Migrant Families Emergencies

How To Prepare for Possible Family Separation  ( Habla Espanol? )

Emergency situations can be hard to predict, but there are easy steps you can take to be prepared.

Imagine that you are working and listening to your favorite radio station when the announcer interrupts with this message:

“There is a severe thunderstorm warning. Heavy rains are approaching. Widespread flooding is expected.”

You hurry to finish your work as the rains begin. By the time you get home, the bridge to town is flooded and the cell phone lines are not working. There is no way to reach your children who are still at school. What will you do?

Situations like this can be scary for children, parents and other family members. Where will you go if a hurricane forces you to evacuate your home? What will you do if a blackout leaves you with no lights, heat or refrigeration for days? Who will take care of your children if you can’t?

These are important questions for all migrant families. Emergency situations can be hard to predict, but there are easy steps you can take to be prepared.

4 Easy Steps: How to Make a Family Plan

Talk with your family about why it’s important to have an emergency plan. Think about different emergencies that could cause you to be separated. Then, follow these steps:

  • Include people who migrate with you and people who do not migrate.
  • Post a copy of the list in your house and remember to take it with you when you migrate.
  • Make a card with this information for kids to carry in their bags.
  • Include names, addresses and phone numbers for everyone on the list.
  • Choose a place for your family to meet if you are separated from each other.
  • This can be a church, school or other public place, or it can be the house of a trusted friend or neighbor.
  • Choose a place close to home, so that children and elders can walk there.
  • It should be a place where children will be safe if they have to wait for you. Practice your evacuation plan every time you migrate.
  • Include enough food, water and supplies to last at least 3 days.
  • Below is a basic list of items you should include in your kit.
  • Write a letter listing the people who have permission to take your children to a clinic or hospital.
  • Sign the letter and give copies to the people you name in the letter, the clinic and the school.
  • Think about who will care for your children if you are arrested, or very sick.
  • You can fill out Power of Attorney forms, which give someone else legal power over your children if you are away.
  • The Power of Attorney form must be prepared by a lawyer.

Sample Contact List

Include Important Names and Numbers

  • Doctors
  • Family
  • Friends
  • Schools
  • Neighbors
  • Employers

You can locate your family member online using the Online Detainee Locator System.

Call the center where your family member is being detained and ask for the person in charge of immigration detention. Ask for your family member’s inmate number and visitation hours. Only documented people should visit the detention center! Contact an immigration attorney to find out what can be done to help your family member.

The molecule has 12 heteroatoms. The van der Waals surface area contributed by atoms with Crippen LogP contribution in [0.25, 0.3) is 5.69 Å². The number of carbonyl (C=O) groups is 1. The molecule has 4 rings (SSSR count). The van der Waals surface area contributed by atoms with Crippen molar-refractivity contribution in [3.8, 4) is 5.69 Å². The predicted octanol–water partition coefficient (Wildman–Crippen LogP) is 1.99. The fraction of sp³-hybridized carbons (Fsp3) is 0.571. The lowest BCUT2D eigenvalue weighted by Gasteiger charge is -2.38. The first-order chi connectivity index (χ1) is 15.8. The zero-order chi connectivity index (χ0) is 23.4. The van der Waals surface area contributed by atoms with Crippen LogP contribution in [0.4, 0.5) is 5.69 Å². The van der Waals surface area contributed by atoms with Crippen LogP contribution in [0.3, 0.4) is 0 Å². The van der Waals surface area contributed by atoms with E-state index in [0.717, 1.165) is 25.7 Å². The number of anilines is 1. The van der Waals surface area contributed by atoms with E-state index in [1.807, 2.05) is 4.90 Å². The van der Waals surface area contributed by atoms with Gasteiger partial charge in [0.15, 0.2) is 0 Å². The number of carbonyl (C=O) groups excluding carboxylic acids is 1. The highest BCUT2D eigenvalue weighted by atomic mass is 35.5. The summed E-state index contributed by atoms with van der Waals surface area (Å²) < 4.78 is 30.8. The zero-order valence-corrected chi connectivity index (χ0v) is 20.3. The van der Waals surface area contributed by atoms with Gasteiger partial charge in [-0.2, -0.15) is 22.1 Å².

Fill out this online form for a referral to an immigration lawyer:
American Immigration Lawyers Association (AILA)

Build Your Emergency Kit 

Here is a basic list of items you should include in your kit. Make sure to have enough food, water and supplies to last at least 3 days.

  • Waterproof Matches
  • Copies of important documents in a plastic bag
  • Baby Items
  • Items for Pets
  • Prescription Medications
  • Allergy List
  • Insurance Information
  • Contact List
  • Remember to take your license, ID cards, work permit, passport and birth certificate with you if you evacuate.
  • First aid kit
  • Blankets
  • Cash and Credit Cards
  • Water for 3 days, about 1 gallon per day
  • Canned Foods
  • Can Opener
  • Small Battery-powered Radio
  • Extra Batteries

Emergency Help for Everyone

Information from Farmworker Justice

Everyone, including undocumented workers and their families, has access to certain immediate, short-term benefits. Check with your nearest One-Stop Center, migrant clinic, or other migrant service providers to find out the local emergency services available. States may also provide food stamps for up to one month to disaster victims, regardless of immigration status. Generally, however, more extensive benefits are only for US citizens and persons who are lawfully present in the US.

Available Short-term Benefits

  • Soup kitchens & food pantries
  • Emergency overnight shelters & battered women’s shelters
  • Migrant and community health centers
  • Crisis counseling
  • Some private charities

Download this Resource as a PDF!

Become a member of our free resource portfolio and get access to this resource and more! Also check out  latest article on Emergency Planning Tips for Latino Older Adult Caregivers .

This program is supported by the Health Resources and Services Administration (HRSA) of the U.S. Department of Health and Human Services (HHS) as part of an award totaling $617,235 with 0 percent financed with non-governmental sources. The contents are those of the author(s) and do not necessarily represent the official views of, nor an endorsement, by HRSA, HHS, or the U.S. Government. For more information, please visit HRSA.gov.